Hello there… Once again, Welcome to Guitarz Forever.com. This is Scott here and I would like to talk with you about playing guitar with speed.
First, I would like to say that when I started out… Yes! I’m guilty of this too… I would try to play a zillion miles an hour! I’ve got old recordings of me trying to shred and sounding so horrible. I started to enjoy my lead lines more when I learned to slow down and worked hard on my phrasing. When I listen back to those ol' recordings, I get a laugh. My timing, tone, and picking hand just sucked. When playing with speed, you must not sacrifice any of those things. However, that all changed when I started using a metronome / click track. My practices immediately became more exciting and fruitful. I play single note, double note, triple note per string runs and things of that nature. Then you can practice modes and sequences, etc. I have this DVD and book from the “Thunder from Down Under” Frank Gambale’s “Chops Building Workout” program. I highly recommend this product. Frank uses scales to help you through his many fingering and picking exercises. He uses major, minor, diminished, and augmented scales throughout the course. And man… does he know how to make your hand strong. No pain, no gain… You gotta feel the burn! So… please, back up and start a scheduled regimen and just keep pickin’ away to becoming a cleaner faster, guitar player and never ever sacrifice your tone for speed!!! - Scott
SPEED VS. SPEED
By Angel ZamoraIn my experience, most guitarists tend to fight against the difficulty of new chops, phrases, licks, riffs, etc. for a simple reason - they want to play them with speed as soon as possible (perhaps in the same moment in which they are reading them for the first time).
The problem is, if you don’t understand why those licks, phrases, etc. exist in a contextual manner you’ll be losing the starting point to develop speed on those chops, licks, etc.
Why? Because sometimes the writer of those chops, licks, phrases, etc. is thinking of several different things at the same time that will affect in the speed or your speed to play such music.
-The tone of a certain string
-The facility to play certain notes
-The picking hand
These points influence the writers of
phrases to play in certain ways, and sometimes these ways are “obstacles”. I’m
referring to “obstacles” as those things playable in a different way, being
unnecessarily complicated just for the fun of the writer of such music.
So you have to understand and separate these points in the chops, phrases, licks, etc. As obstacles or as a necessary matter of expression; after doing this you’ll reach a better visualization of the speed and your speed will be developed in a faster way, because those “obstacles” could be played in a different way while you keep the expression or feeling.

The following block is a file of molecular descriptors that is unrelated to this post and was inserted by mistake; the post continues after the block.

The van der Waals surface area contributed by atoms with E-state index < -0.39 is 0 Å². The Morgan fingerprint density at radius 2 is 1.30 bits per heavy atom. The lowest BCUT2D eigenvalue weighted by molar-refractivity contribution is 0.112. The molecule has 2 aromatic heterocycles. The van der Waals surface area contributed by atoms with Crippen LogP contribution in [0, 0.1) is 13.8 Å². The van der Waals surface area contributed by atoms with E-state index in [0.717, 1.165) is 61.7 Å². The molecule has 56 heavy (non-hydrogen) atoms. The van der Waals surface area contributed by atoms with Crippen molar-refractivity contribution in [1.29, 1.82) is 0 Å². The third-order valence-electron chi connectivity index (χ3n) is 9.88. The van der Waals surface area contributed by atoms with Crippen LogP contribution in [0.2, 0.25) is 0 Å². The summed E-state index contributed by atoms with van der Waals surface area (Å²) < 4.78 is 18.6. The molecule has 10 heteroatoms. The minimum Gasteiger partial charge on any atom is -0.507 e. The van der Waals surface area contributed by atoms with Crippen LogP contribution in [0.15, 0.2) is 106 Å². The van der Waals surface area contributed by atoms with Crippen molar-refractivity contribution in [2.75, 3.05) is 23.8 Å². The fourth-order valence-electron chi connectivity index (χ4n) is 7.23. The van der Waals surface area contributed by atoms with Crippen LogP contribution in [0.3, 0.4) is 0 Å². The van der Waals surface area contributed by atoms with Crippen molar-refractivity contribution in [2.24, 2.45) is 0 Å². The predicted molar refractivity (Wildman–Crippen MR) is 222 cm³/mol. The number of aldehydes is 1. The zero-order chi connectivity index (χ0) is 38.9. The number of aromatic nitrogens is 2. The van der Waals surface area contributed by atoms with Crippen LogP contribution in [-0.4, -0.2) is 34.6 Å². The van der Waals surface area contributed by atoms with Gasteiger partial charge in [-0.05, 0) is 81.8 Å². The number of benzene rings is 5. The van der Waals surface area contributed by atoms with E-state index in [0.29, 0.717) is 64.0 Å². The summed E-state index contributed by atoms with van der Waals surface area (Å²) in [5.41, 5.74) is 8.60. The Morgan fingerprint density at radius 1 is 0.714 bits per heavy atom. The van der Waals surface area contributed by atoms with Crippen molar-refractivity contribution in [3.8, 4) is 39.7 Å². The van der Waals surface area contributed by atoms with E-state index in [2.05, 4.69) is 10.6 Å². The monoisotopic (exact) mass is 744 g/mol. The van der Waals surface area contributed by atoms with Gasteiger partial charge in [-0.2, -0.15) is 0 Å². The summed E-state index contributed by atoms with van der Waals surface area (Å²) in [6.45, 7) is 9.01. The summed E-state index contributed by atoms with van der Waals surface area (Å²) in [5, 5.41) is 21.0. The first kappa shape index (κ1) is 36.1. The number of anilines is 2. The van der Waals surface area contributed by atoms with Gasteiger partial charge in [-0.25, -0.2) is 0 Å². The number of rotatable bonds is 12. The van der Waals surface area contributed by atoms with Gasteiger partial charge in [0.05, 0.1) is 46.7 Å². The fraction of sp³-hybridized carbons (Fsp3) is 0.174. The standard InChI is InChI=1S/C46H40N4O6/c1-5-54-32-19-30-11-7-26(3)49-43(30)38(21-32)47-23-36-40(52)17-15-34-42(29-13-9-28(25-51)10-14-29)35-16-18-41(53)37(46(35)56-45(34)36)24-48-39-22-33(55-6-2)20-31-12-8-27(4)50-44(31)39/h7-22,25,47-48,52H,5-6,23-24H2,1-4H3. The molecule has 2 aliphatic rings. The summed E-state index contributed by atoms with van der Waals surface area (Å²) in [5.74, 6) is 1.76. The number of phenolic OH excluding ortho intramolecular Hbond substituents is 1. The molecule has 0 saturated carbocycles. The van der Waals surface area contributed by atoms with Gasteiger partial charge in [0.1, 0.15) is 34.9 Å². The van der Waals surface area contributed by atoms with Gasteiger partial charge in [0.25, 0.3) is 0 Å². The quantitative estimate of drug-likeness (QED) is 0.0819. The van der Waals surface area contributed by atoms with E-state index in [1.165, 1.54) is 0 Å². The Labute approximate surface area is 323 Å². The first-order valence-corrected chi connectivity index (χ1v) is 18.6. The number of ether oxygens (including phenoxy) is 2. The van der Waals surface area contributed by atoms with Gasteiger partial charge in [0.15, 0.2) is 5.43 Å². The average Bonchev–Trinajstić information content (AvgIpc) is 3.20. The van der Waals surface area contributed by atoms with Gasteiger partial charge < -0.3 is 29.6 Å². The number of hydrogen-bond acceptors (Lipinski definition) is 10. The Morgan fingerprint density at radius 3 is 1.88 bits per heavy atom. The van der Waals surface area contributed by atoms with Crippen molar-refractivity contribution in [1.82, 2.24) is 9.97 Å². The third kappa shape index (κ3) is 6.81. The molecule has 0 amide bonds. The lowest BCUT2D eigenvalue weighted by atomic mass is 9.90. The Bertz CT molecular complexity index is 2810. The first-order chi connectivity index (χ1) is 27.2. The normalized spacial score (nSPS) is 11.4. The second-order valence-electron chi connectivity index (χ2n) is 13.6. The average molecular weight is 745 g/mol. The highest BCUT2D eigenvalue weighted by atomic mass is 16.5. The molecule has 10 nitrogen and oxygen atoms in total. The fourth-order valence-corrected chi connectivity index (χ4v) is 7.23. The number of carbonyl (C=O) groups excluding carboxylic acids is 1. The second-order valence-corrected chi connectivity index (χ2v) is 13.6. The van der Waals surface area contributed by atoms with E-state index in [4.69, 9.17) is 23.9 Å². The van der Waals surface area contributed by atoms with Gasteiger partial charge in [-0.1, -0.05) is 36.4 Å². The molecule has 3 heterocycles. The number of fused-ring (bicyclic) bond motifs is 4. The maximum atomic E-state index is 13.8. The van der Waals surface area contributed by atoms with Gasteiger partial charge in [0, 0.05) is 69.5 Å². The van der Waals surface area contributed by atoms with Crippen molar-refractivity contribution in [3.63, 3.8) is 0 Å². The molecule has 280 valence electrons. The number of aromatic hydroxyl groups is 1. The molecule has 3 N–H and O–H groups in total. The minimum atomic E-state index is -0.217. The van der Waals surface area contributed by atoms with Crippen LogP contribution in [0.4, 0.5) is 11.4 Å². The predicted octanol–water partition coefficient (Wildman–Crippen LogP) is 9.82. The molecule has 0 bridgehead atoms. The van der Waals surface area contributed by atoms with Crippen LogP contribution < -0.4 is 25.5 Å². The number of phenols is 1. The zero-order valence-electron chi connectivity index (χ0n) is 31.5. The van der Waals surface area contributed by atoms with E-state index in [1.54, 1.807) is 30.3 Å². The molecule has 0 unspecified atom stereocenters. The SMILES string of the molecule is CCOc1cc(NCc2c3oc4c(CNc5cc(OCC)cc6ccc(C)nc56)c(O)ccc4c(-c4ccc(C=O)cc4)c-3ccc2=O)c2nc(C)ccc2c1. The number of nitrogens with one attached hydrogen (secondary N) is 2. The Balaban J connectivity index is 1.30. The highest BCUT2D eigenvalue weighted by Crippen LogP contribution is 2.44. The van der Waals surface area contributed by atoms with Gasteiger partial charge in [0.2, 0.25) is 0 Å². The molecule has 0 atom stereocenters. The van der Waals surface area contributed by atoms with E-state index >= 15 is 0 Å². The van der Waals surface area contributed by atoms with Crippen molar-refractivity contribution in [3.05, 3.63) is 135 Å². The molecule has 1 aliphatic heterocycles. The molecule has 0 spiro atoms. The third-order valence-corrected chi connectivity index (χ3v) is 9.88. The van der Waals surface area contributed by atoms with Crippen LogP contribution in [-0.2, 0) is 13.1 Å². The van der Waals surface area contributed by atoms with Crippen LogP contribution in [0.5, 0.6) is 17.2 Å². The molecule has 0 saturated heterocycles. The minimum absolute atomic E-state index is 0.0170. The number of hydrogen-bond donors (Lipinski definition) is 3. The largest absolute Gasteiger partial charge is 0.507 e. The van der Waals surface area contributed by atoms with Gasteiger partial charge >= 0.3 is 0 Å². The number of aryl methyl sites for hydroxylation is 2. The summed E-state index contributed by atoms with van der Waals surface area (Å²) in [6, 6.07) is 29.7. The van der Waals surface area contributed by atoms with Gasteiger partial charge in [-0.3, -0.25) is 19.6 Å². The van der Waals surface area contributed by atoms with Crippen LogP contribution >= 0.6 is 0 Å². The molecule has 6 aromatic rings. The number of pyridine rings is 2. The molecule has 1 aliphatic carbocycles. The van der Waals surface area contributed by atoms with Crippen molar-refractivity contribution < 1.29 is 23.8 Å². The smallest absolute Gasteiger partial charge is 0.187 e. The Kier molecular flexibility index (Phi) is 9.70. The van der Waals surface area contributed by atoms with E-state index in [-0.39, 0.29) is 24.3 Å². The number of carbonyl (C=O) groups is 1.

Here I give you some points to bear in mind:
It seems that many guitar players forget the value of the notes of a lick, phrase, etc. and just play the notes as fast as they can and just kill the original feeling, so when a band covers a song and for example the timing of the solo changes, most of the time the result is a bad version of the original. So, if you’re planning to cover a song and you’re changing the timing of a portion of the song, you have to really improve or keep the feeling.
The tone of a certain string
If you have noticed, only the 1st with the 6th string (in a guitar with at least 23 frets) include all the notes possible in the range of a guitar with 6 strings in standard tuning, so, why are there those other 4 strings?
Well, the reason is tone, if you play the same note in a different string you’ll get a thinner or a thicker note (this means in physics terms that the frequencies of the waves are the same but the amplitude of the waves are different).
Ok now, why is it important to choose a certain tone? Well, when you play a certain note on one of the strings, this string gives you certain feelings. For example play the 19th fret of the 6th string and at the same time the 19th fret of the 1st string. Now play the 2nd string open and at the same time the 19th fret of the 1st string. You’ve played the same notes but the feeling is different, and the difference of feeling will be more subtle while you choose closer strings to play the same notes.
The facility to play certain notes
Let’s take the last example again, play the 19th fret of the 6th string and at the same time the 19th fret of the 1st string. Now play the 2nd string open and at the same time the 19th fret of the 1st string. You’ve played the same notes but the facility to play them has changed.
So here is why some writers choose certain strings to play certain notes, and you must understand if you are going to play the same notes but in different strings, you are changing the feeling, perhaps subtly but there’s a change that many people can hear.
Ok, now I’ve given you a very basic introduction to know why a chop, lick, phrase, riff, etc. is written in certain manner, with this you can start learning new chops faster, because you know some important points to keep in mind and you’ll reach your goal with confidence just changing what is not important. And remember always begin learning something new slowly.
See you next time!
©Angel Zamora All Rights Reserved. Used by Permission
These guitar clinics introduce you to brand new techniques and ideas and also "fill in the gaps" of your present understanding. They empower you to get the most out of your guitar playing and cover a wide range of topics and techniques.